Growing up, I thought the only way to make hot chocolate was to pull a packet out of the box, add hot water (or milk), and stir. Making it “gourmet” meant adding marshmallows—the large ones, since my mom was too cheap to splurge on the mini kind. I only found out hot chocolate could be made another way by accident. After making myself sick gorging on Halloween candy, I decided to try another method of ingesting my bounty, so I melted a cut-up Hershey bar in a small pot and when things started looking sticky, I added milk. The result, to my astonishment, was hot chocolate! These days, everyone’s gone cuckoo over fancy versions of the drink, but the most satisfying stuff is the kind you make fresh at home. And it’s beyond easy to whip it up; all the below recipes should take less than 10 minutes, and serve two or three chocolate lovers. And feel free to substitute your favorite non-dairy milk for cow’s milk in these recipes.

To make a classic cup of hot cocoa, mix a half coffee cup of cocoa powder with three heaping plops of sugar in a saucepan. Stir in a coffee cup of hot water, bring to a boil, then lower to a simmer and stir for a few minutes. Add three coffee cups of hot milk and stir over a low flame for another minute. Take it off the stove.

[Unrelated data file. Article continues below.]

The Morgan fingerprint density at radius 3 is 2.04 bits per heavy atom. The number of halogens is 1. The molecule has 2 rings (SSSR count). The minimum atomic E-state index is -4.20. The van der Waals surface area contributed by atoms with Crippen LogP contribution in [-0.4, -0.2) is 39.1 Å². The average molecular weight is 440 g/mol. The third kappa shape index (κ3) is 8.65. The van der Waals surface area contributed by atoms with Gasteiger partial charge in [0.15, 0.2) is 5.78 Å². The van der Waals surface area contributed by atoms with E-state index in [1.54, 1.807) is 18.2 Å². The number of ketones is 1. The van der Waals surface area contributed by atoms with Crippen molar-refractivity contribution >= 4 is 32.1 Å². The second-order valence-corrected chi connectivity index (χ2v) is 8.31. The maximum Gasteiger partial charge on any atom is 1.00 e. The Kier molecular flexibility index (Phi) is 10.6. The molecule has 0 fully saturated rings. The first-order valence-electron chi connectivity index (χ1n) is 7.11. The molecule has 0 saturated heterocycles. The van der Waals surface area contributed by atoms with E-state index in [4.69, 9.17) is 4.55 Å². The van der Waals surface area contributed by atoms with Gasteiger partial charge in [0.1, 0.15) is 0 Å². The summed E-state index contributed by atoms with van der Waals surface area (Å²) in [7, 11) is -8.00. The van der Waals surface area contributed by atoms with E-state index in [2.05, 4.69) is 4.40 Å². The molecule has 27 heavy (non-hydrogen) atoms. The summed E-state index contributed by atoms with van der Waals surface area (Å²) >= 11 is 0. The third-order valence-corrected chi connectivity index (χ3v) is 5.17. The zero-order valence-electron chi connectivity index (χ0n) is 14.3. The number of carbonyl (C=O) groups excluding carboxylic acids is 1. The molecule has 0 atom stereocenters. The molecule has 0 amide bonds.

If you’re a fan of the superthick hot chocolate that everybody’s into nowadays, add a pinch of cornstarch to your cocoa powder in the above recipe. Also, swap out one of your coffee cups of regular milk for a coffee cup of evaporated milk. Adjust the liquid and powder ratios to suit your taste and thickness preferences.

If you don’t have any powder on hand, try making an old-school cup of cocoa from a chocolate bar. Just chop up a bar of your favorite chocolate and throw the chunks in a pot. Add enough milk to just cover the pieces, and put them on low heat, stirring often. When the chocolate is all melted and mixed in (this should take a few minutes), you’re done!

Once you’ve mastered your favorite basic style of hot chocolate, you’re free to experiment with some variations:

 

  • Top it with mini marshmallows, whipped cream, crushed mint candies, or even chocolate shavings.
  • Add a drizzle of vanilla or peppermint extract to make things aromatic.
  • Give it a Latin twist by adding a pinch of cinnamon and chili powder.
  • Turn it into a cafĂ©-mocha-type drink by adding a plop of instant coffee and stirring until it’s mixed.
  • Be a fancy-pants by throwing in a pinch of sea salt or a bit of orange peel
  • If it’s a chilly night, and you want to heat things up, add a shot of liquor: good options include Grand Marnier, cognac, amaretto, Frangelico, whiskey, or rum.

 

Recipe By Chef Rossi

  This article first appeared inour Dec/Jan print edition of BUST Magazine.

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